Wednesday, September 28, 2011

Joab's Fire, by Lynn Squire (a book review)

This short novel carries a punch that delivers a shattering realization into your heart and mind that man suffers and God's people scarcely understand the suffering of the individual. 

Joab's Fire is set in the very early 1900's in Alberta, Canada.  Sergeant Dixon of the North West Mounted Police respects the main character, Joab Black and his wife Sarah Black, for their upright living, generosity, and faith.  They are a prosperous family until disaster delivers rapid fire death and destruction at their doorstep.

Others in the community of faith, seek to "comfort" and "console" Joab and Sarah in their troubles.  But like the comforters of Job in the Bible, they prattle on about Joab's probable sin and unrighteousness being the cause of his calamities and his just recompense for hidden sins.

Sergeant Dixon is concerned about a visitor to the community that seems to wile his way into the minds, hearts, and lives of the residents of this isolated Canadian community.  The visitor says, ".... my scientific observation has consistently revealed that anyone blessed by God with plenty will inevitably turn against God, should it all be taken away." (p. 48)

But too many details will spoil the story for you.  The parallel of Joab's Fire with the Biblical book of Job is interesting, and a good Bible study can evolve using the guidelines author Lynn Squire has provided.

More about author Lyn Squire at or

This book was provided free of charge to me for review.  All comments are my own and I was not paid to review the book.

Publisher: HigherLife Publishing; Unabridged edition (September 15, 2011)
ISBN-10: 1935245511  -   ISBN-13: 978-1935245513

Tuesday, September 27, 2011

To California and Back with Vera

Vacations are wonderful.  Seeing family is wonderful.  Seeing new places is delightful.  So here is a bit of the saga of To California and Back with Vera.

On Friday, September 16 I boarded a Delta to Atlanta around 6:30 a.m.  It was loaded with humanity.  Those who look you in the eye and smile.  Those who are indifferent to your existence and look right through you.  Those who look searchingly in the rows of seats from side to side as though they don't know if there will be a place for them to perch during the flight while they clutch a "pass" that says they actually do have a seat.  There are folk who somehow have slipped two large pieces of luggage on board as carry on luggage and they actually seem intent on resizing the overhead bins.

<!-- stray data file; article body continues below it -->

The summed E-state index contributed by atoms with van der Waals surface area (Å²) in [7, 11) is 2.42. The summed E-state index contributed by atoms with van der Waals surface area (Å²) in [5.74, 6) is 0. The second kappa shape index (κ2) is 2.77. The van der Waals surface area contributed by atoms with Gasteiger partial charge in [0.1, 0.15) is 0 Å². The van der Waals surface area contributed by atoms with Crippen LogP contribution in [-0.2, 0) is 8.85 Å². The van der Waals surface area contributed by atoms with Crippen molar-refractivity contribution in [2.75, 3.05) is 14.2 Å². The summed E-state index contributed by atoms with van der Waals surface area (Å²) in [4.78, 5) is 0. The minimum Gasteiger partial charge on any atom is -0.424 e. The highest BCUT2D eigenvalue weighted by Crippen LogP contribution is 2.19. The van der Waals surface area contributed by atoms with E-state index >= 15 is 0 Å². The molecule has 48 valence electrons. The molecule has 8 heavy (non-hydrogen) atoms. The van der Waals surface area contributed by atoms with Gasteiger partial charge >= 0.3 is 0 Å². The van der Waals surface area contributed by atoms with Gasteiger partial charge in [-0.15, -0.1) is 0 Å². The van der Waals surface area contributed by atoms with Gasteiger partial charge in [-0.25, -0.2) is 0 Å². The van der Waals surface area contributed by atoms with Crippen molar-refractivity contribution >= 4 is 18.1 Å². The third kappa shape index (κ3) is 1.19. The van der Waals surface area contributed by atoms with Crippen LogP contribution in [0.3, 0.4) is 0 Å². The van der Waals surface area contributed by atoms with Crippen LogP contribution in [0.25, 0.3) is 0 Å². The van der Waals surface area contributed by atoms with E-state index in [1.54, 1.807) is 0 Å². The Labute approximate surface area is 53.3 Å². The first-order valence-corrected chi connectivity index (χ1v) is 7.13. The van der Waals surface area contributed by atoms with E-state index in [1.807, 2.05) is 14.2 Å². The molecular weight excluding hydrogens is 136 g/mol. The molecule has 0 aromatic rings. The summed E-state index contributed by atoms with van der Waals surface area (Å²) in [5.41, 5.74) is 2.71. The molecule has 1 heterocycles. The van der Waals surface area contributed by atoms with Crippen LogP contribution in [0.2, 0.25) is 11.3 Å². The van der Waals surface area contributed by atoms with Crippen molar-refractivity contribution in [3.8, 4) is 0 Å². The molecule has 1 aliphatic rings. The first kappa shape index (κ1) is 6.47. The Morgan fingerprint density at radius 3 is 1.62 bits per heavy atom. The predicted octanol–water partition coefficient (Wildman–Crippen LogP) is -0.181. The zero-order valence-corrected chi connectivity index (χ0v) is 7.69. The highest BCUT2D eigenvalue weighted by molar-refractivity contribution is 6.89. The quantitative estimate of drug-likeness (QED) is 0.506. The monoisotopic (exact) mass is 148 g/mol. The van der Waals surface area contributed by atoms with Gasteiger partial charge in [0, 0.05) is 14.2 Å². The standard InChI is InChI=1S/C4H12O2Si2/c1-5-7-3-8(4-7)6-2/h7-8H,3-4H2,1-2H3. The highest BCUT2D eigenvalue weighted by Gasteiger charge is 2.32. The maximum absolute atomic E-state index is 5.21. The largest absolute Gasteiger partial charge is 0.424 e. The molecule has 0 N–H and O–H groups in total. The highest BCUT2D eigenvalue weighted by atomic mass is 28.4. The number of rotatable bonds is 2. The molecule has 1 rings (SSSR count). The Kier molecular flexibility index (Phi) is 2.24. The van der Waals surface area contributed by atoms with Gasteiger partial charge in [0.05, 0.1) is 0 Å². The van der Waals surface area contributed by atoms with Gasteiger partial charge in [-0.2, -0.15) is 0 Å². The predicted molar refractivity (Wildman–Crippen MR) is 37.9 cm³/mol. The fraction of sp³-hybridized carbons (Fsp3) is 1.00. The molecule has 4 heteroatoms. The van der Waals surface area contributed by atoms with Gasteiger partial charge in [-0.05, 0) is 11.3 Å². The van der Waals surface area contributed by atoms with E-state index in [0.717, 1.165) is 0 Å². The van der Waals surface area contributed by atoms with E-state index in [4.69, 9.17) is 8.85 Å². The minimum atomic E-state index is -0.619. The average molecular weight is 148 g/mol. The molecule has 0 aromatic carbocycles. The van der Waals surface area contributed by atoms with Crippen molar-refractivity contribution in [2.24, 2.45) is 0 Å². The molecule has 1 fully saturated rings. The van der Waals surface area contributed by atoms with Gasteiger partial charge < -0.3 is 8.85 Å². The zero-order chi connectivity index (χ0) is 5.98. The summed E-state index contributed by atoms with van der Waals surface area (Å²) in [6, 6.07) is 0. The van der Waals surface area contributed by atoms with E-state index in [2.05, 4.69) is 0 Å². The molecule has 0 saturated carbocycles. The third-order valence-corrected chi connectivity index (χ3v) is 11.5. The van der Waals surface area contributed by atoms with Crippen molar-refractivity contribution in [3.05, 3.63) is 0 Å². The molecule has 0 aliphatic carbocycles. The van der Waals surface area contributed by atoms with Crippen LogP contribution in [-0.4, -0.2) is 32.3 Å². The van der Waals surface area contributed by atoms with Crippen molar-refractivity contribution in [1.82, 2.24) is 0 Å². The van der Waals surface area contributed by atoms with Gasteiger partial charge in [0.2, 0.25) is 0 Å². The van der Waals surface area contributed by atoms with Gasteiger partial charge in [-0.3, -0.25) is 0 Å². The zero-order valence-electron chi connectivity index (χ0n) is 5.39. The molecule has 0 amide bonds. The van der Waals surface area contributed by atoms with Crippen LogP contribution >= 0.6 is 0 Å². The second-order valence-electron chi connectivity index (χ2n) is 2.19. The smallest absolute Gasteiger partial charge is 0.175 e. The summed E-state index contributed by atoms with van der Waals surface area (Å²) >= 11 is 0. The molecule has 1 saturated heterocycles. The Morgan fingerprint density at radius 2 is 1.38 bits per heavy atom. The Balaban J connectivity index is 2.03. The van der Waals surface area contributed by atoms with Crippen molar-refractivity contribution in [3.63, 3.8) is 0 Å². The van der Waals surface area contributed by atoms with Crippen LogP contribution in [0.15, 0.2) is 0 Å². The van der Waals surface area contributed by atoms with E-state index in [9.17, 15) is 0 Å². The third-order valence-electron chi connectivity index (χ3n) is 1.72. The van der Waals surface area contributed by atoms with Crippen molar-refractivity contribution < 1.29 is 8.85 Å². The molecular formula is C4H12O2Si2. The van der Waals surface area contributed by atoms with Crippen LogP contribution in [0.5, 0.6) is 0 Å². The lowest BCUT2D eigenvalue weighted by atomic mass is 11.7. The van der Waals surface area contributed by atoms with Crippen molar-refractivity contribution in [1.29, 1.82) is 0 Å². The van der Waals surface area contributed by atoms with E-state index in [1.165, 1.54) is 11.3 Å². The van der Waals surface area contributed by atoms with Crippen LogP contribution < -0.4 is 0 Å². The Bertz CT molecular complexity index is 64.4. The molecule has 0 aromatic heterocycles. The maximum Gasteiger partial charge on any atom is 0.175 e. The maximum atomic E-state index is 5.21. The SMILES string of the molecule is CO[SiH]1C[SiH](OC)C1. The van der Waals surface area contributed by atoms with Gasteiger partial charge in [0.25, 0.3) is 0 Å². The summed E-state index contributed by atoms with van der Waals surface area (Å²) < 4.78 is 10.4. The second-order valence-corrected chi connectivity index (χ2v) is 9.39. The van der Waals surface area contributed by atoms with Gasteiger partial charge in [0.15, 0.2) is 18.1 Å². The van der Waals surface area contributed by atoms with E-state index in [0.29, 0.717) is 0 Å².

Finally, all are seated, the lights dim and the captain's voice welcomes you and almost says, "Come on folks, let's get this show on the road (oops!  in the air)."

About nine hours later I land in San Francisco after a brief layover in Atlanta.  Family meets me and we exchange long overdue hugs and head down the road to the salad bowl of America, Watsonville, CA and environs.  The next day we attend a county fair in the Watsonville area and have "fair food," see the ponies, cows, and chickens, ride the rides, and waft our way through the masses of humanity.

Then I visit family in Monterey, CA, home of many branches of the military, a magnificent aquarium, Cannery Row (of Steinbeck fame), and breathtaking vistas.

Being sure to get a bit of history into this trip, we went by the Carmel Mission where the first padres brought Catholism to the Indians.
We also visited the now closed Fort Ord which played a major role in training our military along the West coast of this country during previous wars. It was established in 1917.  Deserted army barracks and firing ranges along the beach where live ammunition was utilized to give realism to soldiers who would soon be actually fighting for their lives and for the security of our Freedom.

After several lovely days with family (did I mention my four lovely granddaughters?) in Monterey, I went to San Francisco to be with more family (and another lovely granddaughter - this one has curly red hair).  We only had about two days together, but we enjoyed our time immensely.  We visited the Exploratorium of San Francisco and saw wonderful vistas of fish, swamps, a planetarium presentation, and so many opportunities to explore that simply boggle the mind.

Delightful food and wonderful company.  Tightening the ties of love that bind us together as family.  Exploring and delighting in each other as three generations experience the day to day emotions and activities of living.  Ten days later I get aboard another Delta, lay over in Detroit, and return to North Carolina about 10 hours later.  A tired, but satisfied individual who has experienced a vacation, beautiful sights and adventurous places, and strengthened the tie of family within three generations.